It’s 10 p.m. on a Sunday night, and I’ve just returned from Overlake Emergency, a 30-minute drive from my suburban Seattle home. Exhausted and hoping for a respite from the day’s stress, I log onto Facebook, where I am jolted by a New York Times headline: “On Disability and on Facebook? Uncle Sam Wants to Watch What You Post.” Finalizing a program to reduce “fraud and abuse” among Social Security Disability beneficiaries, the government may soon be monitoring recipients’ accounts on Facebook and Twitter.
While Uncle Sam does not regularly track the social media of those who receive SSDI, that could change by next year, and the Trump administration contends that it does not need Congressional approval to make revisions to current policy. The White House, which has been finalizing the new program with Social Security, believes it could discover a “treasure trove of information” about both those applying for and those currently meriting benefits.
Having received SSDI since 2014, I glance back at my Facebook profile, wondering what a faceless bureaucrat would make of my social media. My latest photographs include pictures posing with presidential candidate Pete Buttigeig, smiling with a puppet of myself holding a puppet of a puppet, and grinning at a gathering of political items collectors.
I do not appear “disabled” in any of these photos – I don’t use a wheelchair or mobility aid, I’m not on a ventilator and there are no selfies from a hospital bed. While I am open about my medical conditions, I try desperately not to descend into self-pity online. In my case, and presumably those of many other disability beneficiaries, it is simply healthier for me to discuss what I can do, rather than dwell on what I can’t do.
While the President campaigned not to cut Social Security, members of Donald Trump’s cabinet, including the Budget Director and acting Chief of Staff, Mick Mulvaney, have long evinced hostility for the program in general and for SSDI in particular.
Mulvaney was quoted by the Times as asking on CBS’s “Face the Nation” in 2017, “Do you really think that Social Security disability insurance is part of what people think of when they think of Social Security?” Mulvaney responded to his own rhetorical question, “I don’t think so. It’s the fastest growing program. It was — it grew tremendously under President Obama. It’s a very wasteful program, and we want to try and fix that.”
Contrary to Mulvaney’s contention, SSDI applications are actually plummeting, with a 29 percent decrease over the past year, down from almost three million in 2010.
While there will always be those who abuse the system, if the federal government monitors our online behavior, it is likely that at least some of us who are truly disabled will lose our benefits. On Facebook in particular, many of us desperately want to appear accomplished to the outside world. We list our volunteerism as our jobs and project the healthiest image of ourselves to those around us. Does that mean we are capable of full-time employment? Hardly. We know how stigmatizing receiving disability benefits can be, and many of us eschew our categorization like a squirrel fleeing from a dog. Not everyone needs to know the lurid details of our conditions, nor should we be forced to “perform disability” online for the edification of our government.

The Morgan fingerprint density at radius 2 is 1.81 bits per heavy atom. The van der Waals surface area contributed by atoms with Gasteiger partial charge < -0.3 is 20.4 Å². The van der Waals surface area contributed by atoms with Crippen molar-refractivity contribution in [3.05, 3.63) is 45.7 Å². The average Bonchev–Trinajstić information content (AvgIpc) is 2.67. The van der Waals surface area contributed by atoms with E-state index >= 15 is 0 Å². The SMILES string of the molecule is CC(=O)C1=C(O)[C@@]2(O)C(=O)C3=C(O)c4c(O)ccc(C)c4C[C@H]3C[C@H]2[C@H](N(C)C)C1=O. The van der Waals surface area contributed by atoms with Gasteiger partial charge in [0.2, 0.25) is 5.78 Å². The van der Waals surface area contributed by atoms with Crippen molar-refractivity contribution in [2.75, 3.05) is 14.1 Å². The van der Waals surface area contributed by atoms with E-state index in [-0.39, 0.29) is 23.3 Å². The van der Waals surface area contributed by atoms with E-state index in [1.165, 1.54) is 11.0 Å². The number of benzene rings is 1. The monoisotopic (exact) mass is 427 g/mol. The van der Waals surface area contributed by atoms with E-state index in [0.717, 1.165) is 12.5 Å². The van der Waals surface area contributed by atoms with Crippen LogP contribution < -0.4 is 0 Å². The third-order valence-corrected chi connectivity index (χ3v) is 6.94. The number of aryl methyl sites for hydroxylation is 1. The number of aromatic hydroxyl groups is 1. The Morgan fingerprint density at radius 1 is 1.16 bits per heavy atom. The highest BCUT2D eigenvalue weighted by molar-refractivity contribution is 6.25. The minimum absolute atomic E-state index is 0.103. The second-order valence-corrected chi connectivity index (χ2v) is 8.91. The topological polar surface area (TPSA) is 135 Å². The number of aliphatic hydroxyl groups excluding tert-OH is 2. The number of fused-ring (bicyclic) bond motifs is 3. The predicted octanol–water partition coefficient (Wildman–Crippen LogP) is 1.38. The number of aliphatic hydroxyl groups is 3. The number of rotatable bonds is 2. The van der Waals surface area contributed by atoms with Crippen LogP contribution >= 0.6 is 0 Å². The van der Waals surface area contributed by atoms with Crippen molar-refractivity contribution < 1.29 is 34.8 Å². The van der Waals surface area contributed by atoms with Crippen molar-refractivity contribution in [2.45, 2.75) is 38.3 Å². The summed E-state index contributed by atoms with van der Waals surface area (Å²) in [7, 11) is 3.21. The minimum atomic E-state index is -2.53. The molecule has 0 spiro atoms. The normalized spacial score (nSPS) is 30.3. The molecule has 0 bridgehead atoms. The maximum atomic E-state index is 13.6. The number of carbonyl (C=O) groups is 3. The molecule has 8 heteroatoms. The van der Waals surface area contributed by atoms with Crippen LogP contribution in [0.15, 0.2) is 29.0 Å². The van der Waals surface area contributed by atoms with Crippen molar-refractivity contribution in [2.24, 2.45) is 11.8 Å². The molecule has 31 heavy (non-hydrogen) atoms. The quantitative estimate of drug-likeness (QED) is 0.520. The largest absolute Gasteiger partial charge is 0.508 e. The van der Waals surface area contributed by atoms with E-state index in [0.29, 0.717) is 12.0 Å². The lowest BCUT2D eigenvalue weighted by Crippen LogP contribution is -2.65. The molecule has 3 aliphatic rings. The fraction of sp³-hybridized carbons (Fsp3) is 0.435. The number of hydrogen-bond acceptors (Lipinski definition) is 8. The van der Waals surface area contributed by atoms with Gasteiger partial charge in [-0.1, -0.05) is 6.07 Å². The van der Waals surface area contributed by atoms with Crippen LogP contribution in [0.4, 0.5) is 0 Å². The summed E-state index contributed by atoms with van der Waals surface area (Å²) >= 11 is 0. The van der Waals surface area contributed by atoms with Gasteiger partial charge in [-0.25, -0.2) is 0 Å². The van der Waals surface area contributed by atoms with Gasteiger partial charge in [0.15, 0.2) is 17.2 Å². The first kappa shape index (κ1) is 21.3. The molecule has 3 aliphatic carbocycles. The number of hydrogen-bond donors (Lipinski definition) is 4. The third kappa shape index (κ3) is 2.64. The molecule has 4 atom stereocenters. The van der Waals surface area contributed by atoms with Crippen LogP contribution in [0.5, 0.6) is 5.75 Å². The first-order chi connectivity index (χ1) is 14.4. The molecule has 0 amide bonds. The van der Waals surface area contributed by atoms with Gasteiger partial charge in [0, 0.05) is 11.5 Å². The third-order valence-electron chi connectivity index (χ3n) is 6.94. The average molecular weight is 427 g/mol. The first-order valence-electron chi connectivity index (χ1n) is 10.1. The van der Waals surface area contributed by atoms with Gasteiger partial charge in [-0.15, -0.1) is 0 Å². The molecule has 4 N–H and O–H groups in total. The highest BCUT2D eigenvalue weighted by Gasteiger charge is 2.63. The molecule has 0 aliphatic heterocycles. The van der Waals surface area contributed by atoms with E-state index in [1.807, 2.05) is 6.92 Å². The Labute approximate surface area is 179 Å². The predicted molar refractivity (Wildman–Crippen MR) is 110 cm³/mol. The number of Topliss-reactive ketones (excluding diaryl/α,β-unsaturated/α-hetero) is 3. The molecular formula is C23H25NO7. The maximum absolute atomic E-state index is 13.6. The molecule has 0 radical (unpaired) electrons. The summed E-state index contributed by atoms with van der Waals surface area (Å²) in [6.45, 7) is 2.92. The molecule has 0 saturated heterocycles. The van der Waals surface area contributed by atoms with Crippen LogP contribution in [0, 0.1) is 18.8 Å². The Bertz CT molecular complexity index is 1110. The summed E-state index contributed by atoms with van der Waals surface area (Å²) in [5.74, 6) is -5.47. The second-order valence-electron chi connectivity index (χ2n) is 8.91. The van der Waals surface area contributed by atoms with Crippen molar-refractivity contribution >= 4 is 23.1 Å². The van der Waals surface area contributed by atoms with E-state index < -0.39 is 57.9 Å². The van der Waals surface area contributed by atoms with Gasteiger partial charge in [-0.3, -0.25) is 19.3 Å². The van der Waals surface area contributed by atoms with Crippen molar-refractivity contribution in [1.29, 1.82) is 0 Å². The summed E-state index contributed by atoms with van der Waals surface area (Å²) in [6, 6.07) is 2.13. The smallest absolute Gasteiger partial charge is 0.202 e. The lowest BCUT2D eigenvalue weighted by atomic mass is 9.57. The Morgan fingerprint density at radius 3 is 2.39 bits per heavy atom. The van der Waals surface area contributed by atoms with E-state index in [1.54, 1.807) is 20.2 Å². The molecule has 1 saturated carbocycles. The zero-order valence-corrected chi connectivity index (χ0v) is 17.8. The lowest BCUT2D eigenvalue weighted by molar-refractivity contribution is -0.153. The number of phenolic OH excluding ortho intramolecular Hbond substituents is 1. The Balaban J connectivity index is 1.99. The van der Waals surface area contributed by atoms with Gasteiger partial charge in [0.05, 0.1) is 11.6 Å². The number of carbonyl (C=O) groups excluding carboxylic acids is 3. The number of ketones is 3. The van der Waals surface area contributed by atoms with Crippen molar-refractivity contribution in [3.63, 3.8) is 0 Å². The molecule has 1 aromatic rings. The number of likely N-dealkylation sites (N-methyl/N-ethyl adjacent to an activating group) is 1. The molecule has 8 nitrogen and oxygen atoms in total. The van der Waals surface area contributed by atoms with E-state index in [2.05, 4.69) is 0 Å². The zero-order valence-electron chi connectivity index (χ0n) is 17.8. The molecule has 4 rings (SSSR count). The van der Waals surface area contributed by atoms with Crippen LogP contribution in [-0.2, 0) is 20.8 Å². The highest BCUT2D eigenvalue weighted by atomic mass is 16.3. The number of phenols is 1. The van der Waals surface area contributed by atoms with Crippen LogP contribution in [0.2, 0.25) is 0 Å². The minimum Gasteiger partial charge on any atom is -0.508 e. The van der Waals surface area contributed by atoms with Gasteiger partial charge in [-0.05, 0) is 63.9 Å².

Personally speaking, it shouldn’t be incumbent upon me to divulge the details of Sunday’s ER visit with a general audience. Why would Facebook acquaintances need to know that two nasal swabs left me with bloody nostrils, nor that the flu was conspicuously absent? Should I be broadcasting that while chest x-rays came back negative for pneumonia, I still needed two Albuterol nebulizers, so exacerbated was my asthma from my virus? The reality is that I shouldn’t be compelled to make any of this information public on social media to prove disability to the government. After all, most of us share far more personal information with the feds as part of our disability proceedings than we ever would on Facebook or Twitter.
Truth be told, my disability hearing back in 2014 is a significant source of trauma, and I have not divulged the details to a soul besides my parents and doctors, nor would I ever on social media. Even where photographs of me enjoying myself are online, there are no attendant pictures of the effort I exerted to make what appears “normal” come to fruition. I may look healthy enough to perform puppetry in a photograph, but those pictures only partially construct my world as a disabled person. I never post selfies of myself in bed preparing mentally and physically for the day to come, nor may pictures be found of myself resting for two days afterward. The bottom line is that letters from doctors, our self-reported history and medical records are a far better determinant of whom receives disability benefits, not the artificial lives we construct on social media.